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RESPONSE TO TERROR

Bush to Request a Doubling of Domestic Security Budget

Finances: Package of about $24 billion, part of a deficit spending plan, is a fraction of the funding requests made by agencies, aide says.

January 17, 2002|NICK ANDERSON | TIMES STAFF WRITER

WASHINGTON — President Bush will seek to double spending to protect America from terrorism next year to at least $24 billion, his budget director said Wednesday.

But that request is only a tiny fraction of what federal agencies sought in their zeal to advance projects under the banner of homeland security.

Mitchell E. Daniels Jr., director of the Office of Management and Budget, told reporters he had received close to $300 billion worth of terrorism-related spending requests after the Sept. 11 attacks.

Among them were calls to tighten security at the Bureau of Indian Affairs--that "well-known terrorist target," Daniels cracked--and to make "unspecified enhancements" to courthouse security across the country.

Other agencies, Daniels said, were even more imaginative. "Creativity blossomed all over town," Daniels said. "We literally were flooded."

Some proposals are new, others repackaged. Congress has also pitched in. Last year, Democratic lawmakers failed to win approval for spending up to $20 billion more on homeland security.

In that debate, Sen. Robert C. Byrd (D-W.Va.) cited the threat to the Golden Gate Bridge in arguing for an additional $2.5 billion for highway improvements and $2.1 billion for drinking water projects.

Republicans attacked Byrd's position as another case of Democratic spending proposals run amok. "War profiteering," Senate Minority Leader Trent Lott (R-Miss.) called it in a radio interview.

Fueling debate on the administration's fiscal 2003 budget, to be released on Feb. 4, is the government's first deficit since 1997. Daniels confirmed that it would be "in the neighborhood" of $10 billion.

In a year when many government programs will be scrutinized for possible cuts, those that play a role in homeland security are emerging as just about the only clear winners.

Except for military spending and scattered other agencies and programs such as the National Weather Service, federally sponsored science research and certain aid to poor women and children, Daniels said, "the rest of government will need to take second place."

Bush also plans to propose $1.2 billion in new funding over three years to reform voting systems across the country, administration officials said Wednesday.

As for what "homeland security" is, it's in the eye of the beholder. Daniels' list included airport security, public health, protection against bioterrorism, and aid to police and firefighters.

The term gained widespread use only a year ago in a report on 21st century threats from a commission headed by former Sens. Gary Hart of Colorado and Warren Rudman of New Hampshire. It was given an official stamp of approval in October when Bush issued an executive order creating the first White House Office of Homeland Security.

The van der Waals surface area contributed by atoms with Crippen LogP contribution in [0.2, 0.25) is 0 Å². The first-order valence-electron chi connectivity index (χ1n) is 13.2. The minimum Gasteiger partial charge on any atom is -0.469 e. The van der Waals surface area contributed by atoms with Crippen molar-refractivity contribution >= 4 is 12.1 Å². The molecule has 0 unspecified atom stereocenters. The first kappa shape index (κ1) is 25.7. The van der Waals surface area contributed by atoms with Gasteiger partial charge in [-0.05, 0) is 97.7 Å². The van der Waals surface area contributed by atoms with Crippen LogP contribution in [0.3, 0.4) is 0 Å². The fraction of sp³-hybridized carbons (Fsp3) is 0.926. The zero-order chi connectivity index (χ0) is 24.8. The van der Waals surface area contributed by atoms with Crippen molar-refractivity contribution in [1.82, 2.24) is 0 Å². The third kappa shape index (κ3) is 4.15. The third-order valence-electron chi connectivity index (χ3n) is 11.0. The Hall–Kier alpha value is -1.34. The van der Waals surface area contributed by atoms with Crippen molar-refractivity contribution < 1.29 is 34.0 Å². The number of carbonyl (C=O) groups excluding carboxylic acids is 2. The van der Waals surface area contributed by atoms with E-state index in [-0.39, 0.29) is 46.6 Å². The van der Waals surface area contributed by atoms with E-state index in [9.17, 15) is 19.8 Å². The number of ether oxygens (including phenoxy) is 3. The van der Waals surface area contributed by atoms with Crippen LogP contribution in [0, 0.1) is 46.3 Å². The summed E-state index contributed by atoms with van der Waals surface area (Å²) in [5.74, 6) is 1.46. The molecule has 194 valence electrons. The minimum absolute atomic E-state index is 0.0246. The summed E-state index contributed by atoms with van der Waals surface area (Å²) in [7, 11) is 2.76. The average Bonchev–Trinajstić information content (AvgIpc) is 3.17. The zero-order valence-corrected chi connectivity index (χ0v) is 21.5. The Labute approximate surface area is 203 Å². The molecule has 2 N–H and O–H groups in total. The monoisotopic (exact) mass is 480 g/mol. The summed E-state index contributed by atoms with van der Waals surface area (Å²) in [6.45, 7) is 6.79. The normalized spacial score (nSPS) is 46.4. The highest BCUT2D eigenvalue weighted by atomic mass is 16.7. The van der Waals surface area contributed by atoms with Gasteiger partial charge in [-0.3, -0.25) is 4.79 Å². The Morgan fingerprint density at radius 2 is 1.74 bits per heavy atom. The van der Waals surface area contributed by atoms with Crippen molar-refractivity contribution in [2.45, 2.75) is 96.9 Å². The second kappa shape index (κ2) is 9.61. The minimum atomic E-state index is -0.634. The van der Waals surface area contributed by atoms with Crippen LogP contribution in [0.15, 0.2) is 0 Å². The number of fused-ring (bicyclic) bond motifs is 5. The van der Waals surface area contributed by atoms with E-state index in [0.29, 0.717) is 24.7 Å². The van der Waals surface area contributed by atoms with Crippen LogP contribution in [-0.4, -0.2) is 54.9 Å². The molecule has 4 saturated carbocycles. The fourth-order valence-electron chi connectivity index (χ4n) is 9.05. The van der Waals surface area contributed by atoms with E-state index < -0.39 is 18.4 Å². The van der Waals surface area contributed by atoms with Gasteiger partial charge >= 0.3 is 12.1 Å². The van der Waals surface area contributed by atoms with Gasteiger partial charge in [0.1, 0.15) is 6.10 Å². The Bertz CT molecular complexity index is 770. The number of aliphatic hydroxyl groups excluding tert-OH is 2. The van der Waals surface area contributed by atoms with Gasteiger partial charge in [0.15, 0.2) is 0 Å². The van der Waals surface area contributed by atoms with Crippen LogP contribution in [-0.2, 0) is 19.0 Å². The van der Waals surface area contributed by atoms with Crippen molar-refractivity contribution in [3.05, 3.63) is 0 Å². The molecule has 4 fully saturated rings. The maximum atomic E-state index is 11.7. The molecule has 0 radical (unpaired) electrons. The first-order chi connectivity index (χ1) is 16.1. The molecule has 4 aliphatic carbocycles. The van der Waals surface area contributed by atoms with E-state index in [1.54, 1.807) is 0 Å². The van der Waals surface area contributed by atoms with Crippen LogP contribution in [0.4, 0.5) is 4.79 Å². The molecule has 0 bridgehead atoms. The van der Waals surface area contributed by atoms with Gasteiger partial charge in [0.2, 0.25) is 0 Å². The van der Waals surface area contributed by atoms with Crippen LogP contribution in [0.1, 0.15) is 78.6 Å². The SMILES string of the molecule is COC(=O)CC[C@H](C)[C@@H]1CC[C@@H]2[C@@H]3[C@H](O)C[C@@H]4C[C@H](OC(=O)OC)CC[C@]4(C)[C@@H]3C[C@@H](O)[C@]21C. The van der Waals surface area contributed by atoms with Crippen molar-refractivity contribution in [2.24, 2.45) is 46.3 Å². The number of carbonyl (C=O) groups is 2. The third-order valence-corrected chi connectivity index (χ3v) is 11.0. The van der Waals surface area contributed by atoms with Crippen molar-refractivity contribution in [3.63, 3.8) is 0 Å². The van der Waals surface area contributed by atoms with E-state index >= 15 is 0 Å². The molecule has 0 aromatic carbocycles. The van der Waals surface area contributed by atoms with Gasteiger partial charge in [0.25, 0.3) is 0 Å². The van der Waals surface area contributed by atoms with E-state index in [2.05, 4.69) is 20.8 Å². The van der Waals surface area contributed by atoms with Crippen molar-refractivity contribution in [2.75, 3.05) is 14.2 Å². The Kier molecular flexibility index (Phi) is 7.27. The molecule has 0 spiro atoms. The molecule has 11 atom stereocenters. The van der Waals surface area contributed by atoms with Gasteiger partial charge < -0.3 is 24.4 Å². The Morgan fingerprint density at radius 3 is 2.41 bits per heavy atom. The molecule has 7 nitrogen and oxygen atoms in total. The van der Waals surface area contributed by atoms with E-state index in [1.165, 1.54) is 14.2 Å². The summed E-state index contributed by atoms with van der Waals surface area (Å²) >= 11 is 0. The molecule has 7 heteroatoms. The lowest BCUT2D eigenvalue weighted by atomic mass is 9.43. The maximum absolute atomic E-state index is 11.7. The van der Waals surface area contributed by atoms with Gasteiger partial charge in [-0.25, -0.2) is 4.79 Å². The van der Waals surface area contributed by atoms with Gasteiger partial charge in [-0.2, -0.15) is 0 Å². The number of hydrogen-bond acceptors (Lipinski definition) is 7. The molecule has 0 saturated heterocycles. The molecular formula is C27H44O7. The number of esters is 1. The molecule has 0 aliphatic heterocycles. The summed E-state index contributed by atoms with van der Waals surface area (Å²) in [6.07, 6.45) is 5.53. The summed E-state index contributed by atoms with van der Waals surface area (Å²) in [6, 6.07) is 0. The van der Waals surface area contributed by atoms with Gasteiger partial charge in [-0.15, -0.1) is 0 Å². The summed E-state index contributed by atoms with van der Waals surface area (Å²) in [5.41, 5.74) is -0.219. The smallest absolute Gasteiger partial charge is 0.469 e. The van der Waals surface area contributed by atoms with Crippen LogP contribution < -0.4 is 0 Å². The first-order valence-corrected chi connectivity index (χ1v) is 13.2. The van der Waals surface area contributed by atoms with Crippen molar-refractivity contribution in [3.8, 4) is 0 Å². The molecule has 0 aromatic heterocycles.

Bush put the director of that office, former Pennsylvania Gov. Thomas J. Ridge, in charge of identifying which government functions are part of homeland security. A Ridge aide said no information from that review was yet available.

Previous analyses suggest that much of the government could stake a claim to a pool of money that has grown from $7.2 billion in 1998 to more than $12 billion to combat terrorism, weapons of mass destruction and other emerging threats. Daniels said Wednesday that the administration would seek to roughly double that amount in 2003.

Last year, OMB reported that more than 20 agencies outside the Pentagon have missions linked to combating terrorism and other "unconventional threats." While the list includes predictable names such as the Federal Emergency Management Agency and the departments of Defense, Energy and Transportation, some other names are more surprising.

The Agriculture Department gets roughly $50 million to, among other things, protect the nation's food supply and conduct research on plant and animal diseases. The Commerce Department, responsible for export rules to keep sensitive technologies out of the hands of rogue nations, gets a similar amount. Veterans Affairs gets $22 million to protect its facilities, help with medical response to disasters and bolster cyber-security. The Labor and Education departments get millions each to protect "critical infrastructure."

Experts say it will take some time--maybe years--for the government to sort out homeland security. Rep. Christopher Shays (R-Conn.), a senior member of the House Committee on Government Reform, predicted that the funding bonanza would inevitably produce waste and duplication. But he said that's not a bad thing.

"We don't have time to develop the perfect program," Shays said. "We have to act. If we do anything important, we have to 'overdo' rather than 'underdo.' "

Democrats, generally praising the administration's response to terrorism, say they have been ahead of the curve on homeland security. The total funding Bush is seeking is roughly in line with what senior Democrats proposed last fall. Democrats backed off after Bush threatened a veto, saying the new spending was premature.

As a result, complained David Sirota, a spokesman for House Appropriations Committee Democrats, new security measures could be delayed until a new spending plan is enacted next fall.

"Why is the administration forcing us to wait almost a year when we know we need to do this stuff?" Sirota said. "The fear is that they are turning the debate on homeland security into a debate on who gets political credit."

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Times staff writer Janet Hook contributed to this report.

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